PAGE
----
Loads of good explaining, with reminders, time and again, of how much remains unknown, neatly putting the death of science into perspective.

Pub Date: May 6, 2003

ISBN: 0-7679-0817-1

Page Count: 304

Publisher: Broadway

Review Posted Online: May 20, 2010

Kirkus Reviews Issue: April 1, 2003

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A quirky wonder of a book.

WHY FISH DON'T EXIST

A STORY OF LOSS, LOVE, AND THE HIDDEN ORDER OF LIFE

A Peabody Award–winning NPR science reporter chronicles the life of a turn-of-the-century scientist and how her quest led to significant revelations about the meaning of order, chaos, and her own existence.

Miller began doing research on David Starr Jordan (1851-1931) to understand how he had managed to carry on after the 1906 San Francisco earthquake destroyed his work. A taxonomist who is credited with discovering “a full fifth of fish known to man in his day,” Jordan had amassed an unparalleled collection of ichthyological specimens. Gathering up all the fish he could save, Jordan sewed the nameplates that had been on the destroyed jars directly onto the fish. His perseverance intrigued the author, who also discusses the struggles she underwent after her affair with a woman ended a heterosexual relationship. Born into an upstate New York farm family, Jordan attended Cornell and then became an itinerant scholar and field researcher until he landed at Indiana University, where his first ichthyological collection was destroyed by lightning. In between this catastrophe and others involving family members’ deaths, he reconstructed his collection. Later, he was appointed as the founding president of Stanford, where he evolved into a Machiavellian figure who trampled on colleagues and sang the praises of eugenics. Miller concludes that Jordan displayed the characteristics of someone who relied on “positive illusions” to rebound from disaster and that his stand on eugenics came from a belief in “a divine hierarchy from bacteria to humans that point[ed]…toward better.” Considering recent research that negates biological hierarchies, the author then suggests that Jordan’s beloved taxonomic category—fish—does not exist. Part biography, part science report, and part meditation on how the chaos that caused Miller’s existential misery could also bring self-acceptance and a loving wife, this unique book is an ingenious celebration of diversity and the mysterious order that underlies all existence.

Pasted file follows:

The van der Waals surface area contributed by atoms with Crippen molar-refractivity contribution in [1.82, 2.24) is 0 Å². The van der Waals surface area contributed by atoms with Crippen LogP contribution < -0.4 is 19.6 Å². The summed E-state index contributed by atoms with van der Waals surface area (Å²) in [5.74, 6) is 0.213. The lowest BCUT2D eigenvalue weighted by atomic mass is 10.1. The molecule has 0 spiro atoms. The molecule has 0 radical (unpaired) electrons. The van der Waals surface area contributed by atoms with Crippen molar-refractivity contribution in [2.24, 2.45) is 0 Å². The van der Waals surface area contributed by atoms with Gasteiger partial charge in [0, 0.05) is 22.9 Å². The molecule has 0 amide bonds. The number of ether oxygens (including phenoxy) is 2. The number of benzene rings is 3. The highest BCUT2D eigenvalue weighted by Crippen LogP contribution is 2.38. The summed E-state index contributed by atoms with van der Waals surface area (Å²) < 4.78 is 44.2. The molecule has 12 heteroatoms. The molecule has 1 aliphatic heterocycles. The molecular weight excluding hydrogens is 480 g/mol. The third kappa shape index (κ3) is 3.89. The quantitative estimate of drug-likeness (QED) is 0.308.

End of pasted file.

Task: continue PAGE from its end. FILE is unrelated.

A quirky wonder of a book.

Pub Date: April 14, 2020

ISBN: 978-1-5011-6027-1

Page Count: 224

Publisher: Simon & Schuster

Review Posted Online: Jan. 2, 2020

Kirkus Reviews Issue: Feb. 1, 2020